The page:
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Should Cats be Declawed?

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If declawing were more accurately referred to as "amputation," would people still declaw their cats? The Paw Project doesn't think so. In this provocative new public service announcement, the group shows exactly what the procedure would look like on a human.Its website explains that "[t]o declaw a cat, the veterinarian cuts off the last knuckles of a cat's paw—cutting through bone, tendons, skin and nerves.

In a person, it is equivalent to amputating each finger or toe at the last joint."

Cats often experience extreme pain when they awaken from declawing, and they frequently have difficulty relearning how to walk, much as a person would after losing his or her toes.

In PETA President Ingrid E. Newkirk's book 250 Things You Can Do to Make Your Cat Adore You, experienced veterinarian Dr. Louis J. Camuti is quoted as saying, "I wouldn't declaw a cat if you paid me $1,000 a nail!"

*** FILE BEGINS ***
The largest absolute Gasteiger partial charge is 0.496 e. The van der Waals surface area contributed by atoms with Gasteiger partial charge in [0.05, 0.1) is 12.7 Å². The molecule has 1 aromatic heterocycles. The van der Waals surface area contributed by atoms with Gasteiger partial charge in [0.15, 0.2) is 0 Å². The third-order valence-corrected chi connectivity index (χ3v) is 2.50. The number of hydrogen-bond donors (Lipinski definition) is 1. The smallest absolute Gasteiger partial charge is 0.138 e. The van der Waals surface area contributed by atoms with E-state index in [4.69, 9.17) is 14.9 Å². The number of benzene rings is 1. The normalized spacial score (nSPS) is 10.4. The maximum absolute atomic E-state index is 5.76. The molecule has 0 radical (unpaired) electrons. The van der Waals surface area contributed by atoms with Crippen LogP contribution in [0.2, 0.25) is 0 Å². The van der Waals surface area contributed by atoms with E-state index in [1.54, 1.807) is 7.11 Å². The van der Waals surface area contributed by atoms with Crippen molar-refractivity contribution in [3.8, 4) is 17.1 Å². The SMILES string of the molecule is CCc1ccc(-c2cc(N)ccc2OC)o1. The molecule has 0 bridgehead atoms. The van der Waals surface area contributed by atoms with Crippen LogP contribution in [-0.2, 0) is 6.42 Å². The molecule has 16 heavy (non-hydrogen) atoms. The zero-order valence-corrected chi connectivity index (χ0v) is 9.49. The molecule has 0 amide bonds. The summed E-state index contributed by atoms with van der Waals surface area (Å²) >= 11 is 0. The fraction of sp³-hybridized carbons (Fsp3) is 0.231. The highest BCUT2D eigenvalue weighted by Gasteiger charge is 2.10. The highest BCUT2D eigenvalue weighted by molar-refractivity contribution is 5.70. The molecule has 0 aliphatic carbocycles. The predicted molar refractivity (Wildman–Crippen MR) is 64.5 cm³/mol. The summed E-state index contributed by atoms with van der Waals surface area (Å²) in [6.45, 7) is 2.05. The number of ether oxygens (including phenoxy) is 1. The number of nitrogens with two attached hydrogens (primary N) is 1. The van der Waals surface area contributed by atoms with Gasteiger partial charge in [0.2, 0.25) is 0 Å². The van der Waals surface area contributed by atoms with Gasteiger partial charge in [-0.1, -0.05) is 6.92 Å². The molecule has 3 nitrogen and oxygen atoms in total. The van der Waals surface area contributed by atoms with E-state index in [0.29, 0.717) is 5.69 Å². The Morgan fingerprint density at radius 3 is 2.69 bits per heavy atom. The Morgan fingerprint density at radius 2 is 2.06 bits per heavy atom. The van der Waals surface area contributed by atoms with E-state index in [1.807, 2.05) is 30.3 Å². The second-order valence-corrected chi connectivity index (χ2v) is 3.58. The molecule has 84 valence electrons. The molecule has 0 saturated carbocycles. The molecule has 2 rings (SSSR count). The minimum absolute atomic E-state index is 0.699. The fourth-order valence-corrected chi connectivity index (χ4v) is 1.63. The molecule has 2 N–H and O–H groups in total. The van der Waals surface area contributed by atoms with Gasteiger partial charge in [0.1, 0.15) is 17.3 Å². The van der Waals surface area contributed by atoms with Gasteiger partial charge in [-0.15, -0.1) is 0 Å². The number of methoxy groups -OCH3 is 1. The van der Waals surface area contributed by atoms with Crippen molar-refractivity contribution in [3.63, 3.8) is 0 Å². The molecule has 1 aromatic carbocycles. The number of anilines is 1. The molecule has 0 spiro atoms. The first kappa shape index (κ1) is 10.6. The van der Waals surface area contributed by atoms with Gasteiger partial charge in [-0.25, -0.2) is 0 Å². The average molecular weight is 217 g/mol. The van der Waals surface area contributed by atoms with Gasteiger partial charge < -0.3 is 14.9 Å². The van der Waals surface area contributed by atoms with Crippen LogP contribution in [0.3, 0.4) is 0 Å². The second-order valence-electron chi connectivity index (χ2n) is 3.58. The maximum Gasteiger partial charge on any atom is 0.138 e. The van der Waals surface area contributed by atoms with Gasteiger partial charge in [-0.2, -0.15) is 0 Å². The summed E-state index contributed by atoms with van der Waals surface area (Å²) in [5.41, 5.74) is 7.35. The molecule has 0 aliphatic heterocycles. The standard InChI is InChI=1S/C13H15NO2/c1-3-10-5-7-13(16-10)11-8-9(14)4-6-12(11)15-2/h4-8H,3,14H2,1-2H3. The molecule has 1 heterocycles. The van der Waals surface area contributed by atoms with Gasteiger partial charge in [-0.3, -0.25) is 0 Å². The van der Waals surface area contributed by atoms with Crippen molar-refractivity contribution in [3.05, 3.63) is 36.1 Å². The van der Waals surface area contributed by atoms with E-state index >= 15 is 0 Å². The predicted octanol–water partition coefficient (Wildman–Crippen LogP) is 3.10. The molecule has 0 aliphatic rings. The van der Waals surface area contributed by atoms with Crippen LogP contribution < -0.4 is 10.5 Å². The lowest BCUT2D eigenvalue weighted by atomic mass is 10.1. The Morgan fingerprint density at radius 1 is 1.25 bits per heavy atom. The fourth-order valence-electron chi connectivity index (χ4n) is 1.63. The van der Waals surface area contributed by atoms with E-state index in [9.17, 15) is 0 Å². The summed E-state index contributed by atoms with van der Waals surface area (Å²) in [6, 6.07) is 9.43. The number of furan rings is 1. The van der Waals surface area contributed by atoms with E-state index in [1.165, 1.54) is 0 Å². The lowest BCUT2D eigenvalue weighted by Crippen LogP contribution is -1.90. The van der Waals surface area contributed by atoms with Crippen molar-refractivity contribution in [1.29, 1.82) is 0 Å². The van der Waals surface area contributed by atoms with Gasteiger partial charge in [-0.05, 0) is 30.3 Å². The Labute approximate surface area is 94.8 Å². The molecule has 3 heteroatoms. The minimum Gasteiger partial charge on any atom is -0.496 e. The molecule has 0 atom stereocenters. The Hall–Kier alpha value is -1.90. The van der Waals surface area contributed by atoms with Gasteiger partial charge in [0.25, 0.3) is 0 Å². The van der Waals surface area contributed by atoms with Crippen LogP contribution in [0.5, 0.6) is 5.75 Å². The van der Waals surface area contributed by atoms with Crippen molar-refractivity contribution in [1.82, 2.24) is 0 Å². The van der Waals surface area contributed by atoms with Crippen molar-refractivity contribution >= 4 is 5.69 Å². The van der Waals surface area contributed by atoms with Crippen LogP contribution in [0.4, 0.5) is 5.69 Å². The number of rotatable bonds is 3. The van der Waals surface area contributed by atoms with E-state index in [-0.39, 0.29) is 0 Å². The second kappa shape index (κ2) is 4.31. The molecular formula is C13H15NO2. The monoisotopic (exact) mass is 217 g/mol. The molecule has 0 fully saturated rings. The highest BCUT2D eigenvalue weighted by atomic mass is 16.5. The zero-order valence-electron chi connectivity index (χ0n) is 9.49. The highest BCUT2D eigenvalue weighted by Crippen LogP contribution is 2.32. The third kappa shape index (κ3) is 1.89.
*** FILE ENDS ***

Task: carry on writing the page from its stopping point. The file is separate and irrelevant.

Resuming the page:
Nearly two dozen countries, including the U.K., Australia, and Japan, have prohibited or severely restricted veterinarians from declawing. Until the U.S. follows suit, it's up to us to protect our felines' feet by buying scratching posts and sisal "scratching boxes," teaching cats where—and where not—to claw, and giving them regular "pedicures" (i.e., trimming their nails). Getting mani-pedis with our cats—now if only they could talk to us too …

Written by Michelle Sherrow


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